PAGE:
NEW BRIGHTON Lighthouse, Wirral, Cheshire, UK


Chester, United Kingdom

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New Brighton is a seaside resort which was very popular in the mid 19th century. It is located in the town of Wallasey, on the north east tip of the Wirral Peninsula, in Merseyside, England. Administratively it is a ward of the Metropolitan Borough of Wirral. Historically within Cheshire it was part of the County Borough of Wallasey. At the 2001 Census the population of New Brighton stood at 14,450 (6,869 males, 7,581 females).

Up to the 19th century the area had a reputation for smuggling and wrecking, and secret underground cellars and tunnels are still rumoured to exist. It also had a strategic position at the entrance to the Mersey Estuary.

The Perch Rock battery was completed in 1829. It mounted 18 guns, mostly 32 pounders, with 3 6" guns installed in 1899. Originally cut off at high tide, coastal reclamation has since made it fully accessible.

In 1830, a Liverpool merchant, James Atherton, purchased much of the land at Rock Point, which enjoyed views out to sea and across the Mersey and had a good beach. His aim was to develop it as a desirable residential and watering place for the gentry, in a similar way to one of the most elegant seaside resorts of that Regency period – hence “New Brighton”. Substantial development began soon afterwards, and housing began to spread up the hillside overlooking the estuary – a former gunpowder magazine being closed down in 1851.

New Brighton Tower & Ballroom, viewed from the River Mersey.During the latter half of the 19th century, New Brighton developed as a very popular seaside resort serving Liverpool and the Lancashire industrial towns, and many of the large houses were converted to inexpensive hotels. A pier was opened in the 1860s, and the promenade from Seacombe to New Brighton was built in the 1890s. This served both as a recreational amenity in its own right, and to link up the developments along the estuary, and was later extended westwards towards Leasowe. The New Brighton Tower, the tallest in the country, was opened in 1900 but closed in 1919, largely due to lack of maintenance during the First World War. Dismantling of the tower was complete by 1921.

After the Second World War, the popularity of New Brighton as a seaside resort declined dramatically. However, the Tower Ballroom continued as a major venue, hosting numerous concerts in the 1950s and 1960s by local Liverpool groups such as the Beatles as well as other international stars. The Tower Ballroom continued in use until it was destroyed by a fire in 1969.

Ferries across the Mersey to New Brighton ceased in 1971, after which the ferry pier and landing stage were dismantled. By 1977, the promenade pier had suffered the same fate.

The area became the subject of Martin Parr’s photographic book The Last Resort, which provoked local outrage.

Perch Rock

Fort Perch Rock with Liverpool in the distance
View from the top of Fort Perch Rock, Fort Perch Rock
Fort Perch Rock is a coastal defence battery built between 1825 and 1829. It was built to protect the Port of Liverpool and as a fortified lighthouse to replace the old Perch Rock Light. It was originally built on an area known as Black Rock and was cut off at high tide, but now coastal reclamation has made it fully accessible. It is currently open as a museum.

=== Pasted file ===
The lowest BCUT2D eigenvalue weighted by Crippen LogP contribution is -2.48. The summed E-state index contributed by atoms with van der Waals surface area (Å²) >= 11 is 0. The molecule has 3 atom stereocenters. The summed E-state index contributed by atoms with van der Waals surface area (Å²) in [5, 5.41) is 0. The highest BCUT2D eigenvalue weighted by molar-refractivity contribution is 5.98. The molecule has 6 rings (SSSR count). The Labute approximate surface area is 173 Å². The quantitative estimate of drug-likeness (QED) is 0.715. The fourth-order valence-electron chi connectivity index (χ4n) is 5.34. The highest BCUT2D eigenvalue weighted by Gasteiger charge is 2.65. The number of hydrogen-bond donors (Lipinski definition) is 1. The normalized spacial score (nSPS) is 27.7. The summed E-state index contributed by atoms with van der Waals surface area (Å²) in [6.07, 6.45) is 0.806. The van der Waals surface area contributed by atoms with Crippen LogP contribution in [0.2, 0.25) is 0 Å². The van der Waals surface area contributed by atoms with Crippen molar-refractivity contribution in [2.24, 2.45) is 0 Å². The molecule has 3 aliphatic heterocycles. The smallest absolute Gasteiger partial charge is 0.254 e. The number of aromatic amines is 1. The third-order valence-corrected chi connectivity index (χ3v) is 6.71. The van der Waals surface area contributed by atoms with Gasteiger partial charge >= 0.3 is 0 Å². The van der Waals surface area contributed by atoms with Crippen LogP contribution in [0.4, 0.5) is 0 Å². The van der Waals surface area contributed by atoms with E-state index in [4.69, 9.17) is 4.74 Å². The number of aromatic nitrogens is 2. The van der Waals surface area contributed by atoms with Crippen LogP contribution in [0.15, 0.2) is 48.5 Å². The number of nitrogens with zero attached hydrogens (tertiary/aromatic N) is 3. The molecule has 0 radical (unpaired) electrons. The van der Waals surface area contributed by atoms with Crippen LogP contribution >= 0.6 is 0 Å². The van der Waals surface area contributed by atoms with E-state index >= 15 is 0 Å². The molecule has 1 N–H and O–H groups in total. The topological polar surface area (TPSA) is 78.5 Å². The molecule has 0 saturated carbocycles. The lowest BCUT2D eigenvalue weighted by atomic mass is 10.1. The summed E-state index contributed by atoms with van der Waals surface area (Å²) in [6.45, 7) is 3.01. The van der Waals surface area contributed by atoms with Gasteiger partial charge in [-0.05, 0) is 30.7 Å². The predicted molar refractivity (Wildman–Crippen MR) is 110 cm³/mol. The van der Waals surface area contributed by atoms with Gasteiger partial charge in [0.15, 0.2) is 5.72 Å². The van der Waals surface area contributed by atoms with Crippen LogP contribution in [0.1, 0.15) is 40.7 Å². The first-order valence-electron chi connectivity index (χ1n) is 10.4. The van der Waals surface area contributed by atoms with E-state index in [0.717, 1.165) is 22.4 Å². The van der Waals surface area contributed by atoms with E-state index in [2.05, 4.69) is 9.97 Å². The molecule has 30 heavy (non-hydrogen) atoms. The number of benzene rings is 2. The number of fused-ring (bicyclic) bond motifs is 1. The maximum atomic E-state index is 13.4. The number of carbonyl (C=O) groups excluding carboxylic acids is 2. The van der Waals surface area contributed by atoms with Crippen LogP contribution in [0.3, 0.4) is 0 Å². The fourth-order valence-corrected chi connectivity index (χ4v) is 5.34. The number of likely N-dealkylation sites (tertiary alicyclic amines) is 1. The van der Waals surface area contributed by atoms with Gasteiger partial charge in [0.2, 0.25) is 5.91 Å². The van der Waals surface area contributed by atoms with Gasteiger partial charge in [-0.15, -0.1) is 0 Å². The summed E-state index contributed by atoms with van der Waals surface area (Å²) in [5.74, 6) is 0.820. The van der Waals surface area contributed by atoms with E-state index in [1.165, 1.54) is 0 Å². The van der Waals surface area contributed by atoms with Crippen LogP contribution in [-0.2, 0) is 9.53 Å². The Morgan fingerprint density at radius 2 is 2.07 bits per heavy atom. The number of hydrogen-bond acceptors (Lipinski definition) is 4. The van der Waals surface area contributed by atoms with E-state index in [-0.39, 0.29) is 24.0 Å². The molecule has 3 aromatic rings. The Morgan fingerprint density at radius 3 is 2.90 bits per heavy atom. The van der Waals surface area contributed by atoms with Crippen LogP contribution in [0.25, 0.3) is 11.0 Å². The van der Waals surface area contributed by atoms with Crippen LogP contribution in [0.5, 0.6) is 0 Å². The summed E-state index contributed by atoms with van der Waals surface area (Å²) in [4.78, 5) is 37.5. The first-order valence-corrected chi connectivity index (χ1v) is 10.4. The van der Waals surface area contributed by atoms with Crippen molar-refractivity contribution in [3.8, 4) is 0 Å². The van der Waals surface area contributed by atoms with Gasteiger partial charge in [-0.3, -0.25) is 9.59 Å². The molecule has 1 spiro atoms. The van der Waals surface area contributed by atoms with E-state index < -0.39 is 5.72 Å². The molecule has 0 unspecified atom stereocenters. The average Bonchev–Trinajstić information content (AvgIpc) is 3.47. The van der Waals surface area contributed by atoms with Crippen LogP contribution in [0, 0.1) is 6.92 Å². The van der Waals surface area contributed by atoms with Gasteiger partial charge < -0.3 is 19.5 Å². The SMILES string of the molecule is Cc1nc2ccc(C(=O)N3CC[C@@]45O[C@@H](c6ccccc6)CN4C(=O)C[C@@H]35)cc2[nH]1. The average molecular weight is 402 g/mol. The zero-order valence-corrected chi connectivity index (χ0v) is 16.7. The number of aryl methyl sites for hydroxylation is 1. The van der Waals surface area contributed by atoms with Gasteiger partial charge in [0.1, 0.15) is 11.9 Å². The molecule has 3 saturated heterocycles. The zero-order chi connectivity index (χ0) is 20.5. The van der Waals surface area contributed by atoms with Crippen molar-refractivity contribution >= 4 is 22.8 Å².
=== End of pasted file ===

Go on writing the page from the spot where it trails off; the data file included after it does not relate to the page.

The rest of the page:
The Fort covers an area of about 4,000 square yards, with enough space for 100 men. It was built with red sandstone from the Runcorn quarries. The height of the walls ranges from 24 feet (7.3 m) to 32 feet (9.8 m), and the towers are 40 feet (12 m) high. The Fort originally had a drawbridge, and a Tuscan portal which bore the coat of arms and the words ‘Fort Perch Rock’. At one point it was armed with 18 guns, of which 16 were 32-pounders, mounted on platforms. It was nicknamed the ‘Little Gibraltar of the Mersey’.

The foundation stone reads:

This foundation stone of the Rock Perch Battery, projected by and under the direction of John Sikes Kitson, Esquire, Captain in the Royal Engineers, for the defence of the port was laid on 31st March 1826 by Peter Bourne, Esquire, Mayor of Liverpool in the 7th year of the reign of His Majesty George IV. His Grace, the Duke of Wellington , Master General of the Ordnance.

The projected cost of the build was £27,583.0s.8d. Kitson ensured that this budget was not exceeded, finishing the fort for a total cost of £26,965.0s.8d.

In the late 1970s, the fort could be hired as a party venue. During this time Orchestral Manoeuvres in the Dark founder members Andy McCluskey and Paul Humphreys played there as members of the short lived Wirral group The Id. Since the 1990s, the fort has played host to various musical events including, in the summer of 2006, a number of rock concerts which were organised by a group of young Wallaseyans. The nights were called “Nautical” and were featured in the Guardian newspaper and named NME club of the week for the 1 September 2006 show, which featured British Sea Power and the Tiny Dancers.

New Brighton Lighthouse next to Perch Rock.New Brighton Lighthouse was originally known as Perch Rock Lighthouse and construction began in 1827. Since 1 October 1973 it has not been in use as a lighthouse, having been superseded by modern navigational technology. These days the lighthouse is maintained by the Kingham family.

Bathing Pool
The open air Bathing Pool opened in 1934 and was built to competition standards.4 South-facing, its walls were designed to act as a sun-trap and avoid seaborne winds. From 1949 to 1989 it was also home of the “Miss New Brighton” contest.4 It closed in 1990 following storm damage and demolished a short time later.

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Artwork Comments

  • Malcolm Chant
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